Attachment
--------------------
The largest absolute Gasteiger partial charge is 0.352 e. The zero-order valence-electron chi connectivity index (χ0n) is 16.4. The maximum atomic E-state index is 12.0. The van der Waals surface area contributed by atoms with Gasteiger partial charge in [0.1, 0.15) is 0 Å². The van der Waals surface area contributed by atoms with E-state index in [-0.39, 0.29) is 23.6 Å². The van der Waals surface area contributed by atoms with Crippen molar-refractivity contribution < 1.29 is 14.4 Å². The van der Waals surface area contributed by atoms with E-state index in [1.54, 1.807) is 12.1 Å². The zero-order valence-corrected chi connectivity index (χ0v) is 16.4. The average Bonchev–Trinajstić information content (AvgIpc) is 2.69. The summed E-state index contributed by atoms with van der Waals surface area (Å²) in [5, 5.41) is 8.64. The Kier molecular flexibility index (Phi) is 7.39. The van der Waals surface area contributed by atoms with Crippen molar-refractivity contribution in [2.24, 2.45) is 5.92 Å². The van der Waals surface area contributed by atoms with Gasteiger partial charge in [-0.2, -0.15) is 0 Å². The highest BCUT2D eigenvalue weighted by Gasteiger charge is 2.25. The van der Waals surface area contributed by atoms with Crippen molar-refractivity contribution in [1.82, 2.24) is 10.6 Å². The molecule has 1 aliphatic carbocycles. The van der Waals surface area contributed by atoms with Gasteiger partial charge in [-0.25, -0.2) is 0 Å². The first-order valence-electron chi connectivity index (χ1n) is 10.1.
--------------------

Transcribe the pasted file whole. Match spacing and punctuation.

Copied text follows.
The largest absolute Gasteiger partial charge is 0.352 e. The zero-order valence-electron chi connectivity index (χ0n) is 16.4. The maximum atomic E-state index is 12.0. The van der Waals surface area contributed by atoms with Gasteiger partial charge in [0.1, 0.15) is 0 Å². The van der Waals surface area contributed by atoms with E-state index in [-0.39, 0.29) is 23.6 Å². The van der Waals surface area contributed by atoms with Crippen molar-refractivity contribution < 1.29 is 14.4 Å². The van der Waals surface area contributed by atoms with E-state index in [1.54, 1.807) is 12.1 Å². The zero-order valence-corrected chi connectivity index (χ0v) is 16.4. The average Bonchev–Trinajstić information content (AvgIpc) is 2.69. The summed E-state index contributed by atoms with van der Waals surface area (Å²) in [5, 5.41) is 8.64. The Kier molecular flexibility index (Phi) is 7.39. The van der Waals surface area contributed by atoms with Crippen molar-refractivity contribution in [2.24, 2.45) is 5.92 Å². The van der Waals surface area contributed by atoms with Gasteiger partial charge in [-0.2, -0.15) is 0 Å². The highest BCUT2D eigenvalue weighted by Gasteiger charge is 2.25. The van der Waals surface area contributed by atoms with Crippen molar-refractivity contribution in [1.82, 2.24) is 10.6 Å². The molecule has 1 aliphatic carbocycles. The van der Waals surface area contributed by atoms with Gasteiger partial charge in [-0.25, -0.2) is 0 Å². The first-order valence-electron chi connectivity index (χ1n) is 10.1.